Next Tuesday's (May 19) Joint Economic Committee (JEC) hearing will hear testimony by Nobel Laureate economist Joseph Stiglitz.
Stiglitz is widely admired for his book (co-authored with Linda J. Bilmes), The Three Trillion Dollar War: The True Cost of the Iraq Conflict, putting a price tag on the obscene Bush-Cheney-Rice lie that continues to kill to this day.
That's the thing about Nobel Laureates. They often feel free and obliged to tell the hard, unvarnished truth.
To give you an idea of what Stiglitz will say on the economy, consider his commentary in The Spring of the Zombies, excerpted below after this political aside.
No one envies the Obama administration's task to revitalize after 20 years of neo-liberal/neo-conservative globalization, offshoring of jobs, and facilitation of financial speculators.
But Obama's resort to Bushian secrecy on matters ranging from the bank bailout plan to photos of American torture victims does not inspire confidence, much less reassurance that our president is on the same team as we.
An unprecedented number of Americans (myself included) worked to get Obama into the White House; and America still suffers from eight years of a genuinely hostile force in the White House.
We expect better from Obama. In so many words: You don't lie to a man who just got out of the can.
We are either in this together or we are not
Obama's refusal to provide the pubic with details on the mysterious creation of Zombie banks and the censorship of the black art of American torture makes everyone wonder about the nature of the man in charge.
The audacity of opacity is not the message that any administration should be sending to American citizens especially now. It's a tremendous mistake.
(E)xamine the fundamentals: in America, real estate prices continue to fall, millions of homes are underwater, with the value of mortgages exceeding the market price, and unemployment is increasing, with hundreds of thousands reaching the end of their 39 weeks of unemployment insurance. States are being forced to lay off workers as tax revenues plummet.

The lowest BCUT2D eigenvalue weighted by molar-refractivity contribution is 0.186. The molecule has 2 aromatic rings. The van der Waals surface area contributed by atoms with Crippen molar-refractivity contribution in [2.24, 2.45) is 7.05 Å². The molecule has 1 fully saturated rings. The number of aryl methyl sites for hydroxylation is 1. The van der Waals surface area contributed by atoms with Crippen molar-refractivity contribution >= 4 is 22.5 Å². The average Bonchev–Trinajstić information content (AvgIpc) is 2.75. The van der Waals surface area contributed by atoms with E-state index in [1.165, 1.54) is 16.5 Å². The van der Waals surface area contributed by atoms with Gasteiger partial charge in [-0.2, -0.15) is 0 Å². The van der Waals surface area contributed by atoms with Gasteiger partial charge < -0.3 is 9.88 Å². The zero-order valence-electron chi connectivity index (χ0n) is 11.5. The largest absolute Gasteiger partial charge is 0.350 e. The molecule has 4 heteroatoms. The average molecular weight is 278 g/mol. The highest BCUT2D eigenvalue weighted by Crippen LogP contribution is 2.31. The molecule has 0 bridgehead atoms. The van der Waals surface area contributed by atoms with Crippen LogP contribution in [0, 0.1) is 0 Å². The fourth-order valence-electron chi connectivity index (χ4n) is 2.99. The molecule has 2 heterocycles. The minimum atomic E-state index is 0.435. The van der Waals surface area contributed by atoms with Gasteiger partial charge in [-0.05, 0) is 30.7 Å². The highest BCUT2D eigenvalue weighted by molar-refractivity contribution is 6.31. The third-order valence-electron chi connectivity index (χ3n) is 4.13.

The banking system has just been tested to see if it is adequately capitalized – a ‘stress’ test that involved no stress – and some couldn’t pass muster. But, rather than welcoming the opportunity to recapitalize, perhaps with government help, the banks seem to prefer a Japanese-style response: we will muddle through.
‘Zombie’ banks – dead but still walking among the living – are, in Ed Kane’s immortal words, ‘gambling on resurrection.’ Repeating the Savings & Loan debacle of the 1980’s, the banks are using bad accounting (they were allowed, for example, to keep impaired assets on their books without writing them down, on the fiction that they might be held to maturity and somehow turn healthy). Worse still, they are being allowed to borrow cheaply from the United States Federal Reserve, on the basis of poor collateral, and simultaneously to take risky positions. ...
In earlier crises, as in East Asia a decade ago, recovery was quick, because the affected countries could export their way to renewed prosperity. But this is a synchronous global downturn. America and Europe can’t export their way out of their doldrums.
Fixing the financial system is necessary, but not sufficient, for recovery. America’s strategy for fixing its financial system is costly and unfair, for it is rewarding the people who caused the economic mess. But there is an alternative that essentially means playing by the rules of a normal market economy: a debt-for-equity swap.
With such a swap, confidence could be restored to the banking system, and lending could be reignited with little or no cost to the taxpayer. It’s neither particularly complicated nor novel. Bondholders obviously don’t like it – they would rather get a gift from the government. But there are far better uses of the public’s money, including another round of stimulus.
Every downturn comes to an end. The question is how long and deep this downturn will be. In spite of some spring sprouts, we should prepare for another dark winter: it’s time for Plan B in bank restructuring and another dose of Keynesian medicine.
Joseph E. Stiglitz, Professor of Economics at Columbia University, chairs a Commission of Experts, appointed by the President of the UN General Assembly, on reforms of the international monetary and financial system. A new global reserve currency system is discussed in his 2006 book, Making Globalization Work.